So - here’s my theory on what the problem is: Since the XCarve is DC and the router is AC, I think that when the router itself would surge it would cause a momentary DC-pulse in the neighboring cables within the drag-chain. This pulse would then upset the GRBL board - which would then disconnect from the PC… OR maybe I’m just crazy and have just had a stretch of coincidental good luck!
Anyhow… I really liked having the power ride the drag-chain, as it ensured that there would be no snags when carving large-dimensioned pieces. So: I am going to try getting some extra shielding for my power cable, and also putting some ferrite-cores on my motor lines.
Anyhow - that’s my experience with this issue. Perhaps you can try a similar experiment and see if isolating the router power from the stepper-motor lines makes a difference.
Let me know if this helps anyone!
I had the same issue. I bypassed the panel mount USB connector and I never had another problem. Here is an old thread about it for those interested.
@DaveAndrews. Thanks for the info. Please let us know what kind of shielding and/or ferrite cores you find that works. I already tried a USB cable that had ferrite cores on both ends and that did nothing. Is there a preferred end for the ferrite cores on the stepper lines? Motor end vs. controller end? Or should it be on both ends as some cable do?
A similar problem is well documented in the 3D printer world, which is why I immediately pulled my DeWalt power cable out of the drag chain. (It’s just as easy for the router power to follow the dust vac hose.) In my 3D printer case, limit switches—even if not used—contributed to crosstalk between stepper motors, and vice versa. It’s not about the gcode operation, is about the signal from one set of wires, say a stepper, being induced into another set of wires—either another stepper, a limit switch, or coming from (a rather powerful) AC signal—when those wires are physically parallel and in close proximity for a long distance (say, 2-3 feet). The fix for my 3D printer was to put physical distance between the stepper motor wires and the limit switch wires. Though it makes no logical sense, it solved the problem. As pretty and handy as the drag chain looks, cheap wires (I even tried shielded wire on all steppers) don’t make the pretties actually capable of doing the job.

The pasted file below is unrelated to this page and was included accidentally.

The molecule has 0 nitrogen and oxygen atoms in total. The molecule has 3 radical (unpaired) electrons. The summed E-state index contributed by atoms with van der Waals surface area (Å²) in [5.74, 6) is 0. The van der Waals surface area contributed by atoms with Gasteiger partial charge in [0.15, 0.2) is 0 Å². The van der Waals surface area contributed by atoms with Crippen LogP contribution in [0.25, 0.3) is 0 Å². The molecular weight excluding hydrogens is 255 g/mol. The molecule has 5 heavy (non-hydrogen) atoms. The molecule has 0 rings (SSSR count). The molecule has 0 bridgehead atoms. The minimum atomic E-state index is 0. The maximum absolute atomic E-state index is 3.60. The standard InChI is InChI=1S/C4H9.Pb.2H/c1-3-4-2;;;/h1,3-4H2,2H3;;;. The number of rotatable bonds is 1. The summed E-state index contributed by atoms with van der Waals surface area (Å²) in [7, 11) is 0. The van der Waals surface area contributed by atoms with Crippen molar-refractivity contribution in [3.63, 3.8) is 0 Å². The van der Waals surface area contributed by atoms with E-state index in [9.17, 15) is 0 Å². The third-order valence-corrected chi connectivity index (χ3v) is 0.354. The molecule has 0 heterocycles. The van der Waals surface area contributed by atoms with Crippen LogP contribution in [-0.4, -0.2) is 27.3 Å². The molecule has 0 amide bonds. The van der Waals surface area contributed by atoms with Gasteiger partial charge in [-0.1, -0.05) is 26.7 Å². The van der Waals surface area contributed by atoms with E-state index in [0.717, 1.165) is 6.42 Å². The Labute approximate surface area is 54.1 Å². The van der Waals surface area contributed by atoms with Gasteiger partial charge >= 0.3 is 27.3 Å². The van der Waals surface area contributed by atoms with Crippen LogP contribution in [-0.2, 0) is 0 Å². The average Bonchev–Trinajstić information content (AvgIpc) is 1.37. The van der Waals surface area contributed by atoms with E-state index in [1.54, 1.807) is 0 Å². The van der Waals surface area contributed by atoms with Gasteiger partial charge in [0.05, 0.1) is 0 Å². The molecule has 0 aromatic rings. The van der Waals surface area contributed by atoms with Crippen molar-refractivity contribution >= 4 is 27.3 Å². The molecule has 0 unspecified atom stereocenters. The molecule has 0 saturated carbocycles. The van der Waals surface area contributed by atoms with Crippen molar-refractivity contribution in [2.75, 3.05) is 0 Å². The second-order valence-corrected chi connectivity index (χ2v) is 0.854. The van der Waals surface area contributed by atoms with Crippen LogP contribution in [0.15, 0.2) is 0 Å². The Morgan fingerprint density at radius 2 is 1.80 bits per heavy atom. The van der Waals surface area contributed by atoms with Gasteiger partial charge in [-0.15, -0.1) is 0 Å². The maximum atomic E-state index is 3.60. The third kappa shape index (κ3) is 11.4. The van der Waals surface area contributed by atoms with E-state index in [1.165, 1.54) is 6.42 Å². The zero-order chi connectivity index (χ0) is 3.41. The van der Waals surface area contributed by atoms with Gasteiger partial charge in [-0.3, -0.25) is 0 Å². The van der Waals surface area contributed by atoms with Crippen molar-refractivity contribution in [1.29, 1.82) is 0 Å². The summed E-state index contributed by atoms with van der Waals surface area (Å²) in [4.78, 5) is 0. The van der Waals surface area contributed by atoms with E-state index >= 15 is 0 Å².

A USB cable with ferrite cores fixed it for me: Which GCode Sender?
Just eliminate the computer entirely. Use CNCjs & a Raspberry Pi
That’s an interesting take, but frankly the while the Raspberry Pi is a very nice piece of hardware (I have three of them), it still is a computer. So, you haven’t eliminated a computer at all.
That said, I still may look at it since it looks like it could be interesting.
RobertCanning was spot on when he mentioned “static”. I am very certain that your troubles are down to static generated by the vacuum when it sucks up wood dust. I have had exactly the same trouble and spent many months trying to isolate the cause. Reading through the posts here I think I have tried every one of them and nothing cured it. I shielded cables, put chokes on USB cables, tried different PCs and so on and so on.
My X-Carve would run faultlessly with the vacuum on when cutting air but the at some point during the job when cutting wood the carve would just stop and and maybe raise an alarm on grbcontrol. But once it had stopped that was it, the job was wrecked.
You MUST earth your vacuum pipe and your vacuum pipe MUST be electrically conductive. You’ll get nowhere with a standard shop vac hose.
I hope this helps.
Thanks for the reply. I wouldn’t be surprised as I live in Arizona where single-digit humidly is not uncommon at times (…it’s a dry heat…).
That said, as it turns out, I was not the only one having these issues with the X-Controller and Inventables has slightly redesigned the USB section of the X-Controller logic board because of that and sent me one. I have tried it out on some sample cuts and the new board does indeed appear to have resolved my issues. That said, I haven’t had time to try do to a lot with my X-Carve, but hope to start doing some more in June.
Interesting what you say about the X-Controller. I have recently (this month) bought a new X-Controller and I wonder if I may still have the problem lurking round the corner. When did Inventables make the mod and send you an updated logic board?
I don’t know when they made the mod, but I got mine just over a month ago. I’m guessing the mod isn’t that much older.